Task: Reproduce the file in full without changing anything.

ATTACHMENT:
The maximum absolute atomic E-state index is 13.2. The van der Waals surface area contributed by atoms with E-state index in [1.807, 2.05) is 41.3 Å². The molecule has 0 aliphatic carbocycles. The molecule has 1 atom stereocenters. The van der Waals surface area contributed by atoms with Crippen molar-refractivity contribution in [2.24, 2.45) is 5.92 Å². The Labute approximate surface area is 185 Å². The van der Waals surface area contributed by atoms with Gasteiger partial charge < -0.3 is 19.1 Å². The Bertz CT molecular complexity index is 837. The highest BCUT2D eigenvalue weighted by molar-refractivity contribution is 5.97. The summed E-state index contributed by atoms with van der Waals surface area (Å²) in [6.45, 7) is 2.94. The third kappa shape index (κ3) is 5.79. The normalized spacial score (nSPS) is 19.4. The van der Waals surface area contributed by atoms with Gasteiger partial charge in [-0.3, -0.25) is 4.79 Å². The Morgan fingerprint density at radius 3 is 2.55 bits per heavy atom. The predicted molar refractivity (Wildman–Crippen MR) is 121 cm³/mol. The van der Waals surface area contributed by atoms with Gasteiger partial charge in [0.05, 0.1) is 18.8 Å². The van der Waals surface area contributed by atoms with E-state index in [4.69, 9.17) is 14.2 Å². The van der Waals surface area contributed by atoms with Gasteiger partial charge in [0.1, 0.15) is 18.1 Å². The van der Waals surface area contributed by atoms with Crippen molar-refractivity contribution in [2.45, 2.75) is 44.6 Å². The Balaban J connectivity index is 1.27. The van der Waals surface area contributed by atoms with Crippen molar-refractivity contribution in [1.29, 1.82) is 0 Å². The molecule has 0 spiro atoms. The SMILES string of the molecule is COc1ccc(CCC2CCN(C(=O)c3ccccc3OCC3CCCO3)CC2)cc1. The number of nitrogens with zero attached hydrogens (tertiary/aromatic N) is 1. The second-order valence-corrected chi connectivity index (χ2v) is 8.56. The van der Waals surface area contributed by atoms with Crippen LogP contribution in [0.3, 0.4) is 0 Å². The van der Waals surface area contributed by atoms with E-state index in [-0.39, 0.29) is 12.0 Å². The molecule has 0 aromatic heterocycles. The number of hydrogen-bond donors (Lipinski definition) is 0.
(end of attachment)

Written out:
The maximum absolute atomic E-state index is 13.2. The van der Waals surface area contributed by atoms with E-state index in [1.807, 2.05) is 41.3 Å². The molecule has 0 aliphatic carbocycles. The molecule has 1 atom stereocenters. The van der Waals surface area contributed by atoms with Crippen molar-refractivity contribution in [2.24, 2.45) is 5.92 Å². The Labute approximate surface area is 185 Å². The van der Waals surface area contributed by atoms with Gasteiger partial charge < -0.3 is 19.1 Å². The Bertz CT molecular complexity index is 837. The highest BCUT2D eigenvalue weighted by molar-refractivity contribution is 5.97. The summed E-state index contributed by atoms with van der Waals surface area (Å²) in [6.45, 7) is 2.94. The third kappa shape index (κ3) is 5.79. The normalized spacial score (nSPS) is 19.4. The van der Waals surface area contributed by atoms with Gasteiger partial charge in [-0.3, -0.25) is 4.79 Å². The Morgan fingerprint density at radius 3 is 2.55 bits per heavy atom. The predicted molar refractivity (Wildman–Crippen MR) is 121 cm³/mol. The van der Waals surface area contributed by atoms with Gasteiger partial charge in [0.05, 0.1) is 18.8 Å². The van der Waals surface area contributed by atoms with E-state index in [4.69, 9.17) is 14.2 Å². The van der Waals surface area contributed by atoms with Gasteiger partial charge in [0.1, 0.15) is 18.1 Å². The van der Waals surface area contributed by atoms with Crippen molar-refractivity contribution in [2.45, 2.75) is 44.6 Å². The Balaban J connectivity index is 1.27. The van der Waals surface area contributed by atoms with Crippen molar-refractivity contribution in [1.29, 1.82) is 0 Å². The molecule has 0 spiro atoms. The SMILES string of the molecule is COc1ccc(CCC2CCN(C(=O)c3ccccc3OCC3CCCO3)CC2)cc1. The number of nitrogens with zero attached hydrogens (tertiary/aromatic N) is 1. The second-order valence-corrected chi connectivity index (χ2v) is 8.56. The van der Waals surface area contributed by atoms with Crippen LogP contribution in [0.3, 0.4) is 0 Å². The van der Waals surface area contributed by atoms with E-state index in [-0.39, 0.29) is 12.0 Å². The molecule has 0 aromatic heterocycles. The number of hydrogen-bond donors (Lipinski definition) is 0.